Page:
Lent with the Book of Exodus (Ch 18)
March 02, 2024
Fr. John Colacino C.PP.S.

Exodus 18 (Saturday of the Second Week of Lent)


Now Jethro, the priest of Midian, Moses’ father-in-law, heard of all that God had done for Moses and for Israel his people, how Yahweh had brought Israel out of Egypt. Jethro, Moses’ father-in-law, received Zipporah, Moses’ wife, after he had sent her away, and her two sons. The name of one son was Gershom, for Moses said, “I have lived as a foreigner in a foreign land”. The name of the other was Eliezer, for he said, “My father’s God was my help and delivered me from Pharaoh’s sword.” Jethro, Moses’ father-in-law, came with Moses’ sons and his wife to Moses into the wilderness where he was encamped, at the Mountain of God. He said to Moses, “I, your father-in-law Jethro, have come to you with your wife, and her two sons with her.”

Moses went out to meet his father-in-law, and bowed and kissed him. They asked each other of their welfare, and they came into the tent. Moses told his father-in-law all that Yahweh had done to Pharaoh and to the Egyptians for Israel’s sake, all the hardships that had come on them on the way, and how Yahweh delivered them. Jethro rejoiced for all the goodness which Yahweh had done to Israel, in that he had delivered them out of the hand of the Egyptians. Jethro said, “Blessed be Yahweh, who has delivered you out of the hand of the Egyptians, and out of the hand of Pharaoh; who has delivered the people from under the hand of the Egyptians. Now I know that Yahweh is greater than all gods because of the way that they treated people arrogantly.” Jethro, Moses’ father-in-law, took a burnt offering and sacrifices for God. Aaron came with all the elders of Israel, to eat bread with Moses’ father-in-law before God.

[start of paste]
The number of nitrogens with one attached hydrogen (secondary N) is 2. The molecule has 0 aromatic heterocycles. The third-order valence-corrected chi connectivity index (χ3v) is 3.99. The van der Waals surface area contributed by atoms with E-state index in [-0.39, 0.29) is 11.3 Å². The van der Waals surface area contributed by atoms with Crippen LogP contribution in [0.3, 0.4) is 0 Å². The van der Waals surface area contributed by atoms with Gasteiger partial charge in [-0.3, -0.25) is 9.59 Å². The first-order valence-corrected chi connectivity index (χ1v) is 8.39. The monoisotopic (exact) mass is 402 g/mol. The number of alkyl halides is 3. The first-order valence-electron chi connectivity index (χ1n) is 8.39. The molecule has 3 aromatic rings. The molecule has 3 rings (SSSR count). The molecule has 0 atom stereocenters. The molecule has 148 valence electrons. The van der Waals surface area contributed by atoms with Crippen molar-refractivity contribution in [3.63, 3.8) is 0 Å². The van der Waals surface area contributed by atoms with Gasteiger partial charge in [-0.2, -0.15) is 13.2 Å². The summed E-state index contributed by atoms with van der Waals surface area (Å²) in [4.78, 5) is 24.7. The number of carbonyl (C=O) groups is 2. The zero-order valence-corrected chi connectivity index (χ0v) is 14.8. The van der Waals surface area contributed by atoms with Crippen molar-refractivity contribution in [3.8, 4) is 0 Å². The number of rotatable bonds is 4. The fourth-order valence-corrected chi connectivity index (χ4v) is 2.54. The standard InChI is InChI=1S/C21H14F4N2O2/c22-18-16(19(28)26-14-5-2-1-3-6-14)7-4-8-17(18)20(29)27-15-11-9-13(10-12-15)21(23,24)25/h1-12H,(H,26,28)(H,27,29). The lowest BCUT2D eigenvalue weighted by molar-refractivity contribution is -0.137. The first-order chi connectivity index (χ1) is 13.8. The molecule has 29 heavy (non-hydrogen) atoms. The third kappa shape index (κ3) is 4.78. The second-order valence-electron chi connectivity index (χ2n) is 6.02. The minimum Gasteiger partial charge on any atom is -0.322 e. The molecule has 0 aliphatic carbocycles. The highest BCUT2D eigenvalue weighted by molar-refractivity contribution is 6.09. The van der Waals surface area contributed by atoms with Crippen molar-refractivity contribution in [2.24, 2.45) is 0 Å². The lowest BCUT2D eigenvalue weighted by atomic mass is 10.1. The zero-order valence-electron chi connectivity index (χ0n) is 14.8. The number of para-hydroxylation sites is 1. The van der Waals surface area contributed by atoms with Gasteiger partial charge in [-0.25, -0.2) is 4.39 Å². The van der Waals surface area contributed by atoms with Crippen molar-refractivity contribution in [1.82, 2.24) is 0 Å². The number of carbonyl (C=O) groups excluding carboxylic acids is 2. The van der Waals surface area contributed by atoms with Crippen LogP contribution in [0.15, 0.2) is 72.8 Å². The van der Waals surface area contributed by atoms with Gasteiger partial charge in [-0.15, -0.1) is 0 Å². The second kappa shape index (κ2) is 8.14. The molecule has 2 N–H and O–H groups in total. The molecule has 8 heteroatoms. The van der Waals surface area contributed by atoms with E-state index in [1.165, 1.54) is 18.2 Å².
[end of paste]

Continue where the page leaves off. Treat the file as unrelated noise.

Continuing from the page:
On the next day, Moses sat to judge the people, and the people stood around Moses from the morning to the evening. When Moses’ father-in-law saw all that he did to the people, he said, “What is this thing that you do for the people? Why do you sit alone, and all the people stand around you from morning to evening?”